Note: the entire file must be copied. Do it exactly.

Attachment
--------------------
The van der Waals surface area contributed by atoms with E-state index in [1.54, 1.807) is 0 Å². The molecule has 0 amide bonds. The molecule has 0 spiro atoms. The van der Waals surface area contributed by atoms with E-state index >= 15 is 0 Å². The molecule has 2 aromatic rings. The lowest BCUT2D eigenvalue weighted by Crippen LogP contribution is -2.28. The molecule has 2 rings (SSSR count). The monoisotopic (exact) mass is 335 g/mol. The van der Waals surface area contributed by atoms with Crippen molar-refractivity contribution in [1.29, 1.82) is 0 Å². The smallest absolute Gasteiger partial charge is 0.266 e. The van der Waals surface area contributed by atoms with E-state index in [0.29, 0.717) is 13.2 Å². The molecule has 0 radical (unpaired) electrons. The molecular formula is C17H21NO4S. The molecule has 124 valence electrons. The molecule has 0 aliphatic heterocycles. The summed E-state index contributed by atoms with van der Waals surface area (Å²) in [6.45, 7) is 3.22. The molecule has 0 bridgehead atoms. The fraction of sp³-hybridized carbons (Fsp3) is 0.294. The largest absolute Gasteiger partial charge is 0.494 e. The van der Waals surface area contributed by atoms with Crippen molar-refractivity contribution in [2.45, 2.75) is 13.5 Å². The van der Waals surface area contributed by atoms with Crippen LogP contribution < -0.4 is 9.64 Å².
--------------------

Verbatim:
The van der Waals surface area contributed by atoms with E-state index in [1.54, 1.807) is 0 Å². The molecule has 0 amide bonds. The molecule has 0 spiro atoms. The van der Waals surface area contributed by atoms with E-state index >= 15 is 0 Å². The molecule has 2 aromatic rings. The lowest BCUT2D eigenvalue weighted by Crippen LogP contribution is -2.28. The molecule has 2 rings (SSSR count). The monoisotopic (exact) mass is 335 g/mol. The van der Waals surface area contributed by atoms with Crippen molar-refractivity contribution in [1.29, 1.82) is 0 Å². The smallest absolute Gasteiger partial charge is 0.266 e. The van der Waals surface area contributed by atoms with E-state index in [0.29, 0.717) is 13.2 Å². The molecule has 0 radical (unpaired) electrons. The molecular formula is C17H21NO4S. The molecule has 124 valence electrons. The molecule has 0 aliphatic heterocycles. The summed E-state index contributed by atoms with van der Waals surface area (Å²) in [6.45, 7) is 3.22. The molecule has 0 bridgehead atoms. The fraction of sp³-hybridized carbons (Fsp3) is 0.294. The largest absolute Gasteiger partial charge is 0.494 e. The van der Waals surface area contributed by atoms with Crippen molar-refractivity contribution in [2.45, 2.75) is 13.5 Å². The van der Waals surface area contributed by atoms with Crippen LogP contribution < -0.4 is 9.64 Å².